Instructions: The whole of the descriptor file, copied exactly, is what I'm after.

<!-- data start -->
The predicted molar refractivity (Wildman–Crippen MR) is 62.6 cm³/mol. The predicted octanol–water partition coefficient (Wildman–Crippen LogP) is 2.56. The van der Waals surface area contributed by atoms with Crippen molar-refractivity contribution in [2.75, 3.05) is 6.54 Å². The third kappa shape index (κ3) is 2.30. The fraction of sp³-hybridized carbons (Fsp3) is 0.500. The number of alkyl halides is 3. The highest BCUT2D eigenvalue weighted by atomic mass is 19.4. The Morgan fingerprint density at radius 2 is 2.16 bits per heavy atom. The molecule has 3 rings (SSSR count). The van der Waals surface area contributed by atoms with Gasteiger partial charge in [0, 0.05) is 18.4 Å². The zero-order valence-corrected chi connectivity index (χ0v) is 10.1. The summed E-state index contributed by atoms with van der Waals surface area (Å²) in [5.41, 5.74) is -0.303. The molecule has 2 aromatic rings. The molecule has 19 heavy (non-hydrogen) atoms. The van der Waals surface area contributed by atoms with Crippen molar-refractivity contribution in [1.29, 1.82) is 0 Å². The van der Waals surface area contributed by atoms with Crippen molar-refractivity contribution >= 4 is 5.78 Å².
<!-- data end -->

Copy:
The predicted molar refractivity (Wildman–Crippen MR) is 62.6 cm³/mol. The predicted octanol–water partition coefficient (Wildman–Crippen LogP) is 2.56. The van der Waals surface area contributed by atoms with Crippen molar-refractivity contribution in [2.75, 3.05) is 6.54 Å². The third kappa shape index (κ3) is 2.30. The fraction of sp³-hybridized carbons (Fsp3) is 0.500. The number of alkyl halides is 3. The highest BCUT2D eigenvalue weighted by atomic mass is 19.4. The Morgan fingerprint density at radius 2 is 2.16 bits per heavy atom. The molecule has 3 rings (SSSR count). The van der Waals surface area contributed by atoms with Gasteiger partial charge in [0, 0.05) is 18.4 Å². The zero-order valence-corrected chi connectivity index (χ0v) is 10.1. The summed E-state index contributed by atoms with van der Waals surface area (Å²) in [5.41, 5.74) is -0.303. The molecule has 2 aromatic rings. The molecule has 19 heavy (non-hydrogen) atoms. The van der Waals surface area contributed by atoms with Crippen molar-refractivity contribution in [1.29, 1.82) is 0 Å². The van der Waals surface area contributed by atoms with Crippen molar-refractivity contribution >= 4 is 5.78 Å².